In the conflict-ridden realm of international relations, certain terms are particularly useful, and one of them is “Red Lines.”  Derived from the concept of a “line in the sand,” first employed in antiquity, the term “Red Lines” appears to have emerged in the 1970s to denote what one nation regards as unacceptable from other nations.  In short, it is an implicit threat.

Read more…

Health appeal: avert nuclear war and respect international humanitarian law

February 22, 2023

One year on since the beginning of the war in Ukraine, we call once again for peace.

The danger of a nuclear war is escalating every day this war continues. Any and all nuclear threats, explicit or implicit, should cease immediately. The use of nuclear weapons would be a crime against humanity and could easily lead to full-scale nuclear war. 

We once again call on all nuclear-armed states to declare that nuclear weapons will not be used. It is paramount that we step back from the brink of nuclear war, where even an accident or use of tactical nuclear weapons would be a disaster of enormous proportions and could spark an even greater nuclear conflagration. As a second step, we call on nuclear-armed states to de-alert their nuclear forces to prevent the risk of a launch due to a false alarm and allow more time for communication between adversaries.

Read more…

The Ukraine war and international law

February 1, 2023

The Ukraine War has provided a challenging time for the nations of the world and, particularly, for international law.

Since antiquity, far-sighted thinkers have worked on developing rules of behavior among nations in connection with war, diplomacy, economic relations, human rights, international crime, global communications, and the environment.  Defined as international law, this “law of nations” is based on treaties or, in some cases, international custom.  Some of the best-known of these international legal norms are outlined in the United Nations Charter, the Universal Declaration of Human Rights, and the Geneva Conventions.

Read more…

90 seconds to midnight: what the Doomsday Clock means in 2023

January 27, 2023

We are now at the most dangerous moment in history. We face multiple existential crises that are not under control, but growing more acute, while failures of leadership become more damning. 

We have no time to lose.

This week, in Washington DC, the international scientific and policy experts of the Science and Security Board of the Bulletin of the Atomic Scientists announced that they were moving the hands of the iconic Doomsday Clock forward from 100 to 90 seconds to midnight, the closest to global catastrophe it has ever been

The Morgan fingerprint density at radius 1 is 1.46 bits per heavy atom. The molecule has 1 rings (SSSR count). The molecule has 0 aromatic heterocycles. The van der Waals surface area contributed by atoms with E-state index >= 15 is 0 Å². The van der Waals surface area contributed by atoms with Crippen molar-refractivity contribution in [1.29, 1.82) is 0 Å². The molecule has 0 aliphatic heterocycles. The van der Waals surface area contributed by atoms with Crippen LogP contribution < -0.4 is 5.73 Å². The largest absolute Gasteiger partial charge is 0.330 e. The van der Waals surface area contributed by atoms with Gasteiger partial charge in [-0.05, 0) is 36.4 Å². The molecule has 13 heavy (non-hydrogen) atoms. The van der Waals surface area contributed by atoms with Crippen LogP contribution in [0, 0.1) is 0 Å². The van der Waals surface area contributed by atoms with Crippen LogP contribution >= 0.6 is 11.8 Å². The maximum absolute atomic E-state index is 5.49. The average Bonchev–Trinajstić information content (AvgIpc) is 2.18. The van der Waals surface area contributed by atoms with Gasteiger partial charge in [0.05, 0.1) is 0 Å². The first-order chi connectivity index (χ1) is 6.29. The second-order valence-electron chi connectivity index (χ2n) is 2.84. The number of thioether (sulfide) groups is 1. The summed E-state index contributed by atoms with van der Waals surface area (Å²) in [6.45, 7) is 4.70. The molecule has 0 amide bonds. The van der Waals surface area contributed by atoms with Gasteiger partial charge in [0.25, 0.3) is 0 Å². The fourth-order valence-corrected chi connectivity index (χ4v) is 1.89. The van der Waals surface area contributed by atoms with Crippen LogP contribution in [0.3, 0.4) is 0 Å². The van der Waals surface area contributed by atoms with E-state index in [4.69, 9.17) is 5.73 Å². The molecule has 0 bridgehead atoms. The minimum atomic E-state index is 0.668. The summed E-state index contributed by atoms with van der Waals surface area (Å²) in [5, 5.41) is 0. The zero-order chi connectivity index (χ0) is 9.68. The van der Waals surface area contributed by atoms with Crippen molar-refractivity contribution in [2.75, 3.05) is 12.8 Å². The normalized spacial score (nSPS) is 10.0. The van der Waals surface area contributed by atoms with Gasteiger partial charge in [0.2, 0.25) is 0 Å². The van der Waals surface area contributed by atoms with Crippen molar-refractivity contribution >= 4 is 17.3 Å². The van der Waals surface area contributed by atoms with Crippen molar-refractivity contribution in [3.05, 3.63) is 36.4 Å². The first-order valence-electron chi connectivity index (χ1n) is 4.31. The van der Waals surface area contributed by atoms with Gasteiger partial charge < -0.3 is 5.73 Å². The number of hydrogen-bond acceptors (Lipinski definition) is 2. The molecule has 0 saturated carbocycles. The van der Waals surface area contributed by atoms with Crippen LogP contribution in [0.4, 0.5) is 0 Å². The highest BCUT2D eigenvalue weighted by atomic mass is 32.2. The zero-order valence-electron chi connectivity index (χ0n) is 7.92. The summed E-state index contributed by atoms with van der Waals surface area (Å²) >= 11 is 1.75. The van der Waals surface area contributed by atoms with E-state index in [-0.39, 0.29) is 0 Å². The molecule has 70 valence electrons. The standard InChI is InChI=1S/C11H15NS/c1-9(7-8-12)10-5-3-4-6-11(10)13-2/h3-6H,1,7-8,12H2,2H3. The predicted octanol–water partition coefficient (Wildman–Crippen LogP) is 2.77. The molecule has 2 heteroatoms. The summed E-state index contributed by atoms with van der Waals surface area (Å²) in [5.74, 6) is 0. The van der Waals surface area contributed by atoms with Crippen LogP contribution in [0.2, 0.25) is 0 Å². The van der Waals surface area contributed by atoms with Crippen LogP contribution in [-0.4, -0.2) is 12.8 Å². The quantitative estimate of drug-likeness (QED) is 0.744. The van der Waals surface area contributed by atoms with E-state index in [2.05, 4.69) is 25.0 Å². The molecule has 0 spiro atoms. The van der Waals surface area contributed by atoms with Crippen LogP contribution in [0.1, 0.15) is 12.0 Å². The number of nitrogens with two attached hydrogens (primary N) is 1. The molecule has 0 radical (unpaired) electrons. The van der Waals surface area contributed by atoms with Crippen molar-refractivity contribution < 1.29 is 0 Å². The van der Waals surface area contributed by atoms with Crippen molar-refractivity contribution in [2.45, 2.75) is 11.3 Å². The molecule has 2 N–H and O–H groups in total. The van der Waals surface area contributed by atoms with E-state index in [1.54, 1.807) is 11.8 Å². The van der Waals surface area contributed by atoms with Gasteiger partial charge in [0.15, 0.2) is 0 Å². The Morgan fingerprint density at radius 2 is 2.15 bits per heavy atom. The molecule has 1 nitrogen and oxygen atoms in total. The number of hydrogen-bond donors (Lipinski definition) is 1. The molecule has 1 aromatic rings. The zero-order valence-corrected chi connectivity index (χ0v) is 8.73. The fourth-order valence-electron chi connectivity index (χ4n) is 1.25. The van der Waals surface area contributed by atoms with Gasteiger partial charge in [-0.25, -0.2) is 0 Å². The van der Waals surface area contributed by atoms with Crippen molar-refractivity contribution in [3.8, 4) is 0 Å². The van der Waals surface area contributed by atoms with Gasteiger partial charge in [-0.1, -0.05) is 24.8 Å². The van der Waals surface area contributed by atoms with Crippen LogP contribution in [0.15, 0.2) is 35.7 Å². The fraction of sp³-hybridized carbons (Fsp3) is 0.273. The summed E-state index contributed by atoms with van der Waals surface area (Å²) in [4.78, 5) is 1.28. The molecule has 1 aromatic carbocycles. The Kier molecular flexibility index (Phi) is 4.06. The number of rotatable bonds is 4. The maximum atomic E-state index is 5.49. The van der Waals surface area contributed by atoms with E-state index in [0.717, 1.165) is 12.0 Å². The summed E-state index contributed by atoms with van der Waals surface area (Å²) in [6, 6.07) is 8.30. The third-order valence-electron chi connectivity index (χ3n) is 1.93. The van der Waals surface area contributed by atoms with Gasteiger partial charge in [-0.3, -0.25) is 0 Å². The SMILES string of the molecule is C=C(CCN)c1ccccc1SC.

Read more…

Cities are not targets

January 25, 2023

by Carlos Umaña, MD

Carlos Umaña at the IPPNW European Forum in Hamburg.

[IPPNW co-president Carlos Umaña spoke on 21 January at the IPPNW European Forum in Hamburg, Germany.]

I am honored speak on such a special occasion, to such a special crowd, and humbled to do so in such a special place. Here, the name of my presentation, “Cities are not targets” takes a special meaning, as in the basement of St. Nikolai’s Memorial Church one cannot help but marvel at the grandeur of human enterprise, while at the same time be appalled by the reaches of human destruction.

“Cities are not targets,” the title of my presentation, is also the name of a campaign launched in 2006 by Mayors for Peace, an organization founded in 1982 by the mayor of Hiroshima with the aim of producing nuclear abolition, an organization that currently has over 8,200 member cities.

Read more…

An outstanding historical achievement

January 16, 2023

Review: Gambling with Armageddon:  Nuclear Roulette from Hiroshima to the Cuban Missile Crisis, by Martin J. Sherwin

The development and the deployment of nuclear weapons are usually based on the assumption that they enhance national security. But, in fact, as this powerful study of nuclear policy convincingly demonstrates, nuclear weapons move nations toward the brink of destruction.

The basis for this conclusion is the post-World War II nuclear arms race and, especially, the Cuban missile crisis of October 1962. At the height of the crisis, top officials from the governments of the United States and the Soviet Union narrowly avoided annihilating a substantial portion of the human race by what former US Secretary of State Dean Acheson, an important participant in the events, called “plain dumb luck.”

Read more…
%d bloggers like this: